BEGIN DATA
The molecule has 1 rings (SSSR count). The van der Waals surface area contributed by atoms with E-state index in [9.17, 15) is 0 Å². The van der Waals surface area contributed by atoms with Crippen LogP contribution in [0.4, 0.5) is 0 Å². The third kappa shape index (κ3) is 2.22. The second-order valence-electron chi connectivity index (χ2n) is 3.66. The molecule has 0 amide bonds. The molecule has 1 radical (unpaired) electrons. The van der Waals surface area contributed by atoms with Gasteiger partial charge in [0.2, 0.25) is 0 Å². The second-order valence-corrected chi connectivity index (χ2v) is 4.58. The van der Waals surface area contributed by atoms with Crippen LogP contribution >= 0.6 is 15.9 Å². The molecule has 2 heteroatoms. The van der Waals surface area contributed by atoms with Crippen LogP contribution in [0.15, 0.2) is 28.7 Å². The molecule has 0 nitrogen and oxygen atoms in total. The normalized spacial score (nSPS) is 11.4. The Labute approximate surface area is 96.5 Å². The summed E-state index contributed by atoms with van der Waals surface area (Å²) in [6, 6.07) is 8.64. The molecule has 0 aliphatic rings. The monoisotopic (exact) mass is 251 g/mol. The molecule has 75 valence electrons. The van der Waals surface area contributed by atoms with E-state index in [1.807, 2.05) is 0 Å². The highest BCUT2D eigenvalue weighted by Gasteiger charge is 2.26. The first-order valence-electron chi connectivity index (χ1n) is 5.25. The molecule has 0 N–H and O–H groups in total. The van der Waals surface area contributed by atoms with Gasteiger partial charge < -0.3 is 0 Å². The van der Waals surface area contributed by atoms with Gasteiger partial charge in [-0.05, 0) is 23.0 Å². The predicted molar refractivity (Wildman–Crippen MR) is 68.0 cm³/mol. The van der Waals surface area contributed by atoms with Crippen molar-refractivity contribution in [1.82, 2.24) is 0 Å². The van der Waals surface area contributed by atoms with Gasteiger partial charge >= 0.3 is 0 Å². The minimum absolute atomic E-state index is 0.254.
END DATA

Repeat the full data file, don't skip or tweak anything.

The molecule has 1 rings (SSSR count). The van der Waals surface area contributed by atoms with E-state index in [9.17, 15) is 0 Å². The van der Waals surface area contributed by atoms with Crippen LogP contribution in [0.4, 0.5) is 0 Å². The third kappa shape index (κ3) is 2.22. The second-order valence-electron chi connectivity index (χ2n) is 3.66. The molecule has 0 amide bonds. The molecule has 1 radical (unpaired) electrons. The van der Waals surface area contributed by atoms with Gasteiger partial charge in [0.2, 0.25) is 0 Å². The second-order valence-corrected chi connectivity index (χ2v) is 4.58. The van der Waals surface area contributed by atoms with Crippen LogP contribution >= 0.6 is 15.9 Å². The molecule has 2 heteroatoms. The van der Waals surface area contributed by atoms with Crippen LogP contribution in [0.15, 0.2) is 28.7 Å². The molecule has 0 nitrogen and oxygen atoms in total. The normalized spacial score (nSPS) is 11.4. The Labute approximate surface area is 96.5 Å². The summed E-state index contributed by atoms with van der Waals surface area (Å²) in [6, 6.07) is 8.64. The molecule has 0 aliphatic rings. The monoisotopic (exact) mass is 251 g/mol. The molecule has 75 valence electrons. The van der Waals surface area contributed by atoms with E-state index in [1.807, 2.05) is 0 Å². The highest BCUT2D eigenvalue weighted by Gasteiger charge is 2.26. The first-order valence-electron chi connectivity index (χ1n) is 5.25. The molecule has 0 N–H and O–H groups in total. The van der Waals surface area contributed by atoms with Gasteiger partial charge < -0.3 is 0 Å². The van der Waals surface area contributed by atoms with Gasteiger partial charge in [-0.05, 0) is 23.0 Å². The predicted molar refractivity (Wildman–Crippen MR) is 68.0 cm³/mol. The van der Waals surface area contributed by atoms with Crippen molar-refractivity contribution in [1.82, 2.24) is 0 Å². The van der Waals surface area contributed by atoms with Gasteiger partial charge >= 0.3 is 0 Å². The minimum absolute atomic E-state index is 0.254.